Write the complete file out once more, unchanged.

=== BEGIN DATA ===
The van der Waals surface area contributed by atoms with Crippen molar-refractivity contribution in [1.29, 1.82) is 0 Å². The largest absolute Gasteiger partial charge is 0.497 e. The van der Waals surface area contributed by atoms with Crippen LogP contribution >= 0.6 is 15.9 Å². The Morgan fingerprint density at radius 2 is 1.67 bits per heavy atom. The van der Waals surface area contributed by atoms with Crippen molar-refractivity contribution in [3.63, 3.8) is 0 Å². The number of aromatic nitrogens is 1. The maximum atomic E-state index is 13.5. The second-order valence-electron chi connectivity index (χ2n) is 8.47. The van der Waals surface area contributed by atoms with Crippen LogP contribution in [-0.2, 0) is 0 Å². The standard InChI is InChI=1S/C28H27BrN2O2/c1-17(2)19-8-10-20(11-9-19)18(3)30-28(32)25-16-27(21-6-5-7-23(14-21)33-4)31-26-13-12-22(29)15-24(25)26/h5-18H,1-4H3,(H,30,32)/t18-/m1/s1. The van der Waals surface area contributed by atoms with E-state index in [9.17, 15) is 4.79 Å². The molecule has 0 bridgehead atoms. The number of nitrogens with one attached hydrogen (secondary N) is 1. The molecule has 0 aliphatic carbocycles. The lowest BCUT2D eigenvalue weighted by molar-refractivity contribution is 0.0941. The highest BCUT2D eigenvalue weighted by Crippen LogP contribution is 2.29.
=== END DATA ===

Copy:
The van der Waals surface area contributed by atoms with Crippen molar-refractivity contribution in [1.29, 1.82) is 0 Å². The largest absolute Gasteiger partial charge is 0.497 e. The van der Waals surface area contributed by atoms with Crippen LogP contribution >= 0.6 is 15.9 Å². The Morgan fingerprint density at radius 2 is 1.67 bits per heavy atom. The van der Waals surface area contributed by atoms with Crippen molar-refractivity contribution in [3.63, 3.8) is 0 Å². The number of aromatic nitrogens is 1. The maximum atomic E-state index is 13.5. The second-order valence-electron chi connectivity index (χ2n) is 8.47. The van der Waals surface area contributed by atoms with Crippen LogP contribution in [-0.2, 0) is 0 Å². The standard InChI is InChI=1S/C28H27BrN2O2/c1-17(2)19-8-10-20(11-9-19)18(3)30-28(32)25-16-27(21-6-5-7-23(14-21)33-4)31-26-13-12-22(29)15-24(25)26/h5-18H,1-4H3,(H,30,32)/t18-/m1/s1. The van der Waals surface area contributed by atoms with E-state index in [9.17, 15) is 4.79 Å². The molecule has 0 bridgehead atoms. The number of nitrogens with one attached hydrogen (secondary N) is 1. The molecule has 0 aliphatic carbocycles. The lowest BCUT2D eigenvalue weighted by molar-refractivity contribution is 0.0941. The highest BCUT2D eigenvalue weighted by Crippen LogP contribution is 2.29.